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NCBI viral genomes resource.

Brister JR, Ako-Adjei D, Bao Y, Blinkova O - Nucleic Acids Res. (2014)

Bottom Line: Yet, any potential benefits from the billowing cloud of next generation sequence data hinge upon well implemented reference resources that facilitate the identification of sequences, aid in the assembly of sequence reads and provide reference annotation sources.The NCBI Viral Genomes Resource is a reference resource designed to bring order to this sequence shockwave and improve usability of viral sequence data.The rapid expansion of the viral sequence universe has forced a recalibration of the data model to better provide extant sequence representation and enhanced reference sequence products to serve the needs of the various viral communities.

View Article: PubMed Central - PubMed

Affiliation: National Center for Biotechnology Information, National Library of Medicine, National Institutes of Health, Bethesda, MD 20894, USA jamesbr@ncbi.nlm.nih.gov.

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Related in: MedlinePlus

Number of validated virus and viroid segments. The numbers of validated virus and viroid segments available in INSDC databases are depicted by the black line, and the numbers of RefSeq virus and viroid segments by the gray columns. Data was calculated at the end of each year from 2000 to 2014, except for 2014 when data was calculated on September 15. INSDC influenza virus segments are not included.
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Figure 1: Number of validated virus and viroid segments. The numbers of validated virus and viroid segments available in INSDC databases are depicted by the black line, and the numbers of RefSeq virus and viroid segments by the gray columns. Data was calculated at the end of each year from 2000 to 2014, except for 2014 when data was calculated on September 15. INSDC influenza virus segments are not included.

Mentions: There are now 71 628 validated viral and viroid genome segments deposited within INSDC databases, not including influenza sequences, which are stored in a specialized database (11,25). This figure represents a nearly 9-fold increase since 2000 (Figure 1), and this rise reflects both steady increases in the number of novel viruses sequenced—as measured by the number of RefSeq genome segments—and a large increase in the number of genome neighbors, i.e. genome sequences belonging to viral species already represented by a RefSeq (Figure 1). As shown in Table 1, RefSeq genome segments are distributed among all viruses, but genome neighbor segments are concentrated among smaller, ssDNA, RNA, and retro-transcribing viruses. Although many of these neighbor genomes are concentrated among human pathogens, there are also several viruses of agricultural importance with high numbers of sequenced genomes (Table 2). While most of the viruses in Table 2 are well studied in the laboratory, many other sequenced viruses are not.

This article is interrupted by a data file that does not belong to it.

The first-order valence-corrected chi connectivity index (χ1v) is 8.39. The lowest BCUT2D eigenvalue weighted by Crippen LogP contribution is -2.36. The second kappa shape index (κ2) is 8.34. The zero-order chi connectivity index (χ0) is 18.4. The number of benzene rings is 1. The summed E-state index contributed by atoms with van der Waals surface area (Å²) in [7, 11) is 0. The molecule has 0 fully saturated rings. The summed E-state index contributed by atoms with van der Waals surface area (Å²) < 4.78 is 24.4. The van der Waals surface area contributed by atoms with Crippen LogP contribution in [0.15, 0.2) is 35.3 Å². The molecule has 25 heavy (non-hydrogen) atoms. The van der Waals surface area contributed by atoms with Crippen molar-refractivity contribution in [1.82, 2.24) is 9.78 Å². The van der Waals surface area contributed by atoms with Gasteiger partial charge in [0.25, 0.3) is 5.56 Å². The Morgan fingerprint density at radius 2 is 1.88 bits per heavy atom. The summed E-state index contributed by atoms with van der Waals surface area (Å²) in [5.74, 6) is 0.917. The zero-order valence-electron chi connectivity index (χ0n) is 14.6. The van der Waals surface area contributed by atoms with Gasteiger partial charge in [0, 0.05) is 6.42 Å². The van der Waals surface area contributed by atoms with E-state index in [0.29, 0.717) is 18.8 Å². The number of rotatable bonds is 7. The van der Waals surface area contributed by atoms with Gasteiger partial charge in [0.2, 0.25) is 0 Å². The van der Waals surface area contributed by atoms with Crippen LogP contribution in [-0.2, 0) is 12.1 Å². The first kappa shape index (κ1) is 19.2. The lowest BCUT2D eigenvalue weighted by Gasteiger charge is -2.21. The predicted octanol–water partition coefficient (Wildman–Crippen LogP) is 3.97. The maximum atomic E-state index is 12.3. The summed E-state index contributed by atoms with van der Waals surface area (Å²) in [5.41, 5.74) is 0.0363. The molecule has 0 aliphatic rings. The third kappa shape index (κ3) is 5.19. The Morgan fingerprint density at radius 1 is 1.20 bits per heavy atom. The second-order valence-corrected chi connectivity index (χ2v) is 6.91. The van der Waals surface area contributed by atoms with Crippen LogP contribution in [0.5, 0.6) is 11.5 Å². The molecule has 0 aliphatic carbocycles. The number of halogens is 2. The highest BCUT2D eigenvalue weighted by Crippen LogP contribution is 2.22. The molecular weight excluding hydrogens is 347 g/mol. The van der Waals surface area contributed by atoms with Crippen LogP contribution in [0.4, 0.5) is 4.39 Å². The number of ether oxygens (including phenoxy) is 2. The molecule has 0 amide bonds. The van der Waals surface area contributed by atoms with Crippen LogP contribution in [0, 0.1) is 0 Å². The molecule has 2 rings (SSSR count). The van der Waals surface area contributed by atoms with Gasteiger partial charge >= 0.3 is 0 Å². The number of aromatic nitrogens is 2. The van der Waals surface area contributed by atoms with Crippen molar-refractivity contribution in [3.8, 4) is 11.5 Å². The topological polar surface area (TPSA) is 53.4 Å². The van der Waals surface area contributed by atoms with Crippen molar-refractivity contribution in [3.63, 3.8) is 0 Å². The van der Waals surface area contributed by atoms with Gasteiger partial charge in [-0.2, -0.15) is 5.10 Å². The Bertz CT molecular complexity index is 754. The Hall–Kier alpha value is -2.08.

NCBI viral genomes resource.

Brister JR, Ako-Adjei D, Bao Y, Blinkova O - Nucleic Acids Res. (2014)

Number of validated virus and viroid segments. The numbers of validated virus and viroid segments available in INSDC databases are depicted by the black line, and the numbers of RefSeq virus and viroid segments by the gray columns. Data was calculated at the end of each year from 2000 to 2014, except for 2014 when data was calculated on September 15. INSDC influenza virus segments are not included.
© Copyright Policy
Related In: Results  -  Collection

Show All Figures
getmorefigures.php?uid=PMC4383986&req=5

Figure 1: Number of validated virus and viroid segments. The numbers of validated virus and viroid segments available in INSDC databases are depicted by the black line, and the numbers of RefSeq virus and viroid segments by the gray columns. Data was calculated at the end of each year from 2000 to 2014, except for 2014 when data was calculated on September 15. INSDC influenza virus segments are not included.
Mentions: There are now 71 628 validated viral and viroid genome segments deposited within INSDC databases, not including influenza sequences, which are stored in a specialized database (11,25). This figure represents a nearly 9-fold increase since 2000 (Figure 1), and this rise reflects both steady increases in the number of novel viruses sequenced—as measured by the number of RefSeq genome segments—and a large increase in the number of genome neighbors, i.e. genome sequences belonging to viral species already represented by a RefSeq (Figure 1). As shown in Table 1, RefSeq genome segments are distributed among all viruses, but genome neighbor segments are concentrated among smaller, ssDNA, RNA, and retro-transcribing viruses. Although many of these neighbor genomes are concentrated among human pathogens, there are also several viruses of agricultural importance with high numbers of sequenced genomes (Table 2). While most of the viruses in Table 2 are well studied in the laboratory, many other sequenced viruses are not.

Bottom Line: Yet, any potential benefits from the billowing cloud of next generation sequence data hinge upon well implemented reference resources that facilitate the identification of sequences, aid in the assembly of sequence reads and provide reference annotation sources.The NCBI Viral Genomes Resource is a reference resource designed to bring order to this sequence shockwave and improve usability of viral sequence data.The rapid expansion of the viral sequence universe has forced a recalibration of the data model to better provide extant sequence representation and enhanced reference sequence products to serve the needs of the various viral communities.

View Article: PubMed Central - PubMed

Affiliation: National Center for Biotechnology Information, National Library of Medicine, National Institutes of Health, Bethesda, MD 20894, USA jamesbr@ncbi.nlm.nih.gov.

Show MeSH
Related in: MedlinePlus